Step 2. Create Tags
Instead of placing a note into a specific notebook, create a tag and assign that tag to the note. For example, instead of a notebook called “Skydiving” create a tag of that name and assign it to all of the notes. The advantage is that you can add other tags as well, like “Receipts” if the note is a receipt, and “YOLO” if you feel like it. Instead of only being able to find the note by navigating to the correct notebook, instead you can simply search tag:“Skydiving”, or any of the other tags.
Step 3. Organize Tags
Here’s the real beauty: unlike notebooks, which can only be grouped together into a stack, tags can be nested into hierarchies according to whatever makes sense for you. Keep in mind that they will display alphabetically, so you can use symbols like periods, hashtags, or numbers to force your tags into the order you want. I broadly organize my tags into three groupings. Here’s what that looks like:
The first is called .Descriptors and contains all the tags I use to describe what sort of note I’ve saved. For example, I’ll use conversation to tag short summaries of conversations I’ve had. Since you can nest tags in a hierarchy, I group descriptors according to what they reference. Common People contains the names of people I interact with often; Common Sources contains common blogs, websites, and news sources I save excerpts from, and Misc has random descriptors which don’t fit anywhere else. Using these tags lets me use Evernote’s search to instantly find conversations I’ve had with my roommate about whether or not ghosts are real.
The second is called .Knowledge and contains tags associated with different fields. While descriptors describe what kind of information is in the note, knowledge tags describe the topic of the note, if there is one. For example, I have a group of seventeen tags inside .Knowledge, each referring to a different sort of marketing (content marketing, SEO, dancing around with a sign on a street corner, and so on). When I find a particularly compelling Quora answer about SEO, I save it to Evernote with the SEO tag from .Knowledge, and the Quora tag from .Descriptors. The next time I work on an SEO project, I’ll have a wealth of interesting knowledge to draw from, all with the quick search of a tag.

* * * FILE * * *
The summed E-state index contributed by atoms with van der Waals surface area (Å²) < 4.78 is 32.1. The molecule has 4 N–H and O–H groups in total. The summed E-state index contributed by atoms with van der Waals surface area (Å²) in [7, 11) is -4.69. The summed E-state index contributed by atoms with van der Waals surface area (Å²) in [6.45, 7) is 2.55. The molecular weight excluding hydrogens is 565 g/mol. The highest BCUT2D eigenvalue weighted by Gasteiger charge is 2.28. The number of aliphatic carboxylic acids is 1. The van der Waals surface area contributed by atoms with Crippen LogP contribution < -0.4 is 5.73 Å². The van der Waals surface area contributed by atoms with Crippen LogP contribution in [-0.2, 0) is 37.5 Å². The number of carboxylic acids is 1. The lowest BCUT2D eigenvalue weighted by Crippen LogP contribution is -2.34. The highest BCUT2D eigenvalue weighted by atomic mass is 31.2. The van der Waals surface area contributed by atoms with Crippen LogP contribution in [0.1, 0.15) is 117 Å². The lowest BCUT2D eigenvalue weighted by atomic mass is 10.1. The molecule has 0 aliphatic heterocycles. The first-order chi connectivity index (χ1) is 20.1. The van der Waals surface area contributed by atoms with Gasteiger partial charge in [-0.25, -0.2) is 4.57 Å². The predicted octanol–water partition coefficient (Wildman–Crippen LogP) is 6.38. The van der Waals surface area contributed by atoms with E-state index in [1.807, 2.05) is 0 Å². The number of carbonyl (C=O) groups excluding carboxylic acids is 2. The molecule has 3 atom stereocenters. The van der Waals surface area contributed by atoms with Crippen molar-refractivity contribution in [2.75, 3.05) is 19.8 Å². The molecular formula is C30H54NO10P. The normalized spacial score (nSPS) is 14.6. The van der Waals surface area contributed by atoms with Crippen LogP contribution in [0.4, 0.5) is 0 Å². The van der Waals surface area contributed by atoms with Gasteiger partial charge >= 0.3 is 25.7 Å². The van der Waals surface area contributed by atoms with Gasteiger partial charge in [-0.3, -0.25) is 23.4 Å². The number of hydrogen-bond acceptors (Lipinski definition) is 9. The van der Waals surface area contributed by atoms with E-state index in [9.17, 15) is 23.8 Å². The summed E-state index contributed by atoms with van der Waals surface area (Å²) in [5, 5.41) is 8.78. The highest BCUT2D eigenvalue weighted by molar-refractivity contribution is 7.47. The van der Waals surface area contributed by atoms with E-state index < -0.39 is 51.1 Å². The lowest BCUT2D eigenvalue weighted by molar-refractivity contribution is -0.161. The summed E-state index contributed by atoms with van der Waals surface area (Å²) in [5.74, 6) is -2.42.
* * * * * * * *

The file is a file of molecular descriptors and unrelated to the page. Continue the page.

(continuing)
The third is called .Projects and contains tags associated with work I am actively doing. These tags are very straightforward. I’m the co-founder of an online music collaboration platform called FindMySong, so I have a tag, FindMySong, which I associate with all tags about the business. I’m also a current student at the University of Southern California, so of course each of my classes have their own tag. Whether it’s the course syllabus, a writing assignment, my notes, or assigned readings for the class, I can find them all easily by simply searching the tag. Or, if I have just wrapped up a meeting with a new potential business partner, I can tag it with conversation, their name, and FindMySong. Now, there are multiple ways I can find the note — and if I simply want to see all the important conversations I had at the company, I can do it with a simple search. Magic.
My hope is that you’ve learned a few tricks from this article which will help you use Evernote to its full potential. Setting up Evernote this way can seem daunting at first, and it will take you a few hours to get your tags all set up. It’s so worth it.